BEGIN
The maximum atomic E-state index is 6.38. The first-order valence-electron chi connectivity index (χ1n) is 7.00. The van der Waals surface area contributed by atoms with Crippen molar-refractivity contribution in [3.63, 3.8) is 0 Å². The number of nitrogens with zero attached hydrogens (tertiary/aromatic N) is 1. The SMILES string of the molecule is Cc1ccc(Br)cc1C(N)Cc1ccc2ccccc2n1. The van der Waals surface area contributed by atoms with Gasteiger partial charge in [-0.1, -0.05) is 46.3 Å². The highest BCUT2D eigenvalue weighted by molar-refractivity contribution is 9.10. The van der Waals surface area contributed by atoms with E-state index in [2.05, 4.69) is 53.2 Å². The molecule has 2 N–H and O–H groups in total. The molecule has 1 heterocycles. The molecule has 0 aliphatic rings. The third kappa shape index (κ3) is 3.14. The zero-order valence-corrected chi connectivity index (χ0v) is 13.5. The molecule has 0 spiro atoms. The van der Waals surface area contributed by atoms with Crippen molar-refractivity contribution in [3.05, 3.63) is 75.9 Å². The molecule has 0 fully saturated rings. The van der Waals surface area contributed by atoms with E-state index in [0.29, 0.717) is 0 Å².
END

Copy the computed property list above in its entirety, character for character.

The maximum atomic E-state index is 6.38. The first-order valence-electron chi connectivity index (χ1n) is 7.00. The van der Waals surface area contributed by atoms with Crippen molar-refractivity contribution in [3.63, 3.8) is 0 Å². The number of nitrogens with zero attached hydrogens (tertiary/aromatic N) is 1. The SMILES string of the molecule is Cc1ccc(Br)cc1C(N)Cc1ccc2ccccc2n1. The van der Waals surface area contributed by atoms with Gasteiger partial charge in [-0.1, -0.05) is 46.3 Å². The highest BCUT2D eigenvalue weighted by molar-refractivity contribution is 9.10. The van der Waals surface area contributed by atoms with E-state index in [2.05, 4.69) is 53.2 Å². The molecule has 2 N–H and O–H groups in total. The molecule has 1 heterocycles. The molecule has 0 aliphatic rings. The third kappa shape index (κ3) is 3.14. The zero-order valence-corrected chi connectivity index (χ0v) is 13.5. The molecule has 0 spiro atoms. The van der Waals surface area contributed by atoms with Crippen molar-refractivity contribution in [3.05, 3.63) is 75.9 Å². The molecule has 0 fully saturated rings. The van der Waals surface area contributed by atoms with E-state index in [0.29, 0.717) is 0 Å².